There was once a farmer who had three sons and one little daughter. The eldest son was a studious boy who learned so much out of books that the farmer said:
“We must send Mihailo to school and make a priest of him.”
The second boy was a trader. Whatever you had he would get it from you by offering you something else for it. And always what he gave you was worth less than what you gave him.
“Jakov will make a fine peddler,” the farmer said. “He’s industrious and sharp and some day he will probably be a rich man.”
But Stefan, the farmer’s youngest son, had no special talent and because he didn’t spend all his time with his nose in a book and because he never made the best of a bargain his brothers scorned him. Militza, his little sister, loved him dearly for he was kind and jolly and in the evening he was always ready to tell her stories and play with her. But the farmer, of course, listened to the older brothers.
“I don’t know about poor Stefan,” he used to say. “He’s a good boy but he talks nonsense. I suppose he’ll have to stay on the farm and work.”
Now the truth is the farm was a fine place for Stefan for he was strong and lusty and he liked to plow and harvest and he had a wonderful way with the animals. He talked to them as if they were human beings and the horses all whinnied when he came near, and the cows rubbed their soft noses against his shoulder, and as for the pigs—they loved him so much that whenever they saw him they used to run squealing between his legs.
“Stefan is nothing but a farmer!” Mihailo used to say as though being a farmer was something to be ashamed of.
And Jakov said:
“If the village people could see the pigs following him about, how they’d laugh at him! I hope when I go to the village to live he won’t be visiting me all the time!”
Another thing the older brothers couldn’t understand about Stefan was why he was always laughing and joking. He did the work of two men but whether he was working or resting you could always hear him cracking his merry jokes and laughing his jolly laugh.
“I think he’s foolish!” Mihailo said.
Jakov hoped that the village people wouldn’t hear about his carryings on.
“They’d laugh at him,” he said, “and they’d laugh at us, too, because we’re his brothers.”
But Stefan didn’t care. The more they frowned at him, the louder he laughed, and in spite of their dark looks he kept on cracking his merry jokes and talking nonsense. And every evening after supper his little sister, Militza, clapped her hands and cried:
“Now, Stefan, tell me a story! Tell me a story!”
“Father,” Mihailo would say, “you ought to make him keep quiet! He’s foolish and all he does is fill Militza’s head with nonsense!”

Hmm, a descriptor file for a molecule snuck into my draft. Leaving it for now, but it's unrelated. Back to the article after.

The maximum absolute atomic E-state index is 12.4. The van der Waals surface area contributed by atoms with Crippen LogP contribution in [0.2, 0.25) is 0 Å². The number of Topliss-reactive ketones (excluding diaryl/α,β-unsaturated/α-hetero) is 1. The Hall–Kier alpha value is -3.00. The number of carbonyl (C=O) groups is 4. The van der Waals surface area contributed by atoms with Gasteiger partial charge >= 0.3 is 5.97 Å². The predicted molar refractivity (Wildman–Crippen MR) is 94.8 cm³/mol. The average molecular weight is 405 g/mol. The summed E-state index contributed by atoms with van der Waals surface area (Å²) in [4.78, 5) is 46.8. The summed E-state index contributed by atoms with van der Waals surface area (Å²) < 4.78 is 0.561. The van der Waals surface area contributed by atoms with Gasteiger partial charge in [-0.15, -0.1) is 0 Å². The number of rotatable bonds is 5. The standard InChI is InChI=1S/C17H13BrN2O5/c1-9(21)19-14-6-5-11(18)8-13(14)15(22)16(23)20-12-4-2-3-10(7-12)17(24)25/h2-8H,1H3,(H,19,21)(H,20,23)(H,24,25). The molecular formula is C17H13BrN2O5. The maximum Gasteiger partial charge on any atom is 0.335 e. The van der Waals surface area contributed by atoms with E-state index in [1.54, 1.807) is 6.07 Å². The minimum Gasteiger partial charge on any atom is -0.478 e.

This always made Militza very indignant and she would stamp her little foot and say:
“He isn’t foolish! He knows more than any one! And he can do more things than any one else and he’s the handsomest brother in the world!”
You see Militza loved Stefan dearly and when you love a person of course you think that person is wonderful. But the father supposed that Mihailo must be right for Mihailo studied in books. So he shook his head and sighed every time he thought of Stefan.
Now the kingdom in which the three brothers lived was ruled over by a great Tsar who had an only daughter. In disappointment that he had no son, the Tsar was having his daughter brought up as though she were a boy. He sent all over the world for tutors and teachers and had the poor girl taught statecraft and law and philosophy and all the other things that the heir to the throne ought to know.
The Princess because she was an obedient girl and because she loved her father tried to spend all her time in study. But the dry old scholars whom the Tsar employed as teachers were not amusing companions for a young girl and the first lady-in-waiting who was in constant attendance was scarcely any better for she, too, was old and thin and very prim.
If the poor little Princess between her geography lesson and her arithmetic lesson would peep for a moment into a mirror, the first lady-in-waiting would tap her arm reprovingly and say:
“My dear, vanity is not becoming in a princess!”
One day the little Princess lost her temper and answered sharply:
“But I’m a girl even if I am a princess and I love to look in mirrors and I love to make myself pretty and I’d love to go to a ball every night of my life and dance with handsome young men!”
“You talk like the daughter of a farmer!” the first lady-in-waiting said.
Then the Princess, because she lost her temper still further, said something she should not have said.
“I wish I were the daughter of a farmer!” she declared. “Then I could wear pretty ribbons and go dancing and the boys would come courting me! As it is I have to spend all my time with funny old men and silly old women!”
Now even if her tutors and teachers were funny looking old men, even if the first lady-in-waiting was a silly old woman, the Princess should not have said so. It hurt the feelings of the first lady-in-waiting and made her angry and she ran off to the Tsar at once and complained most bitterly.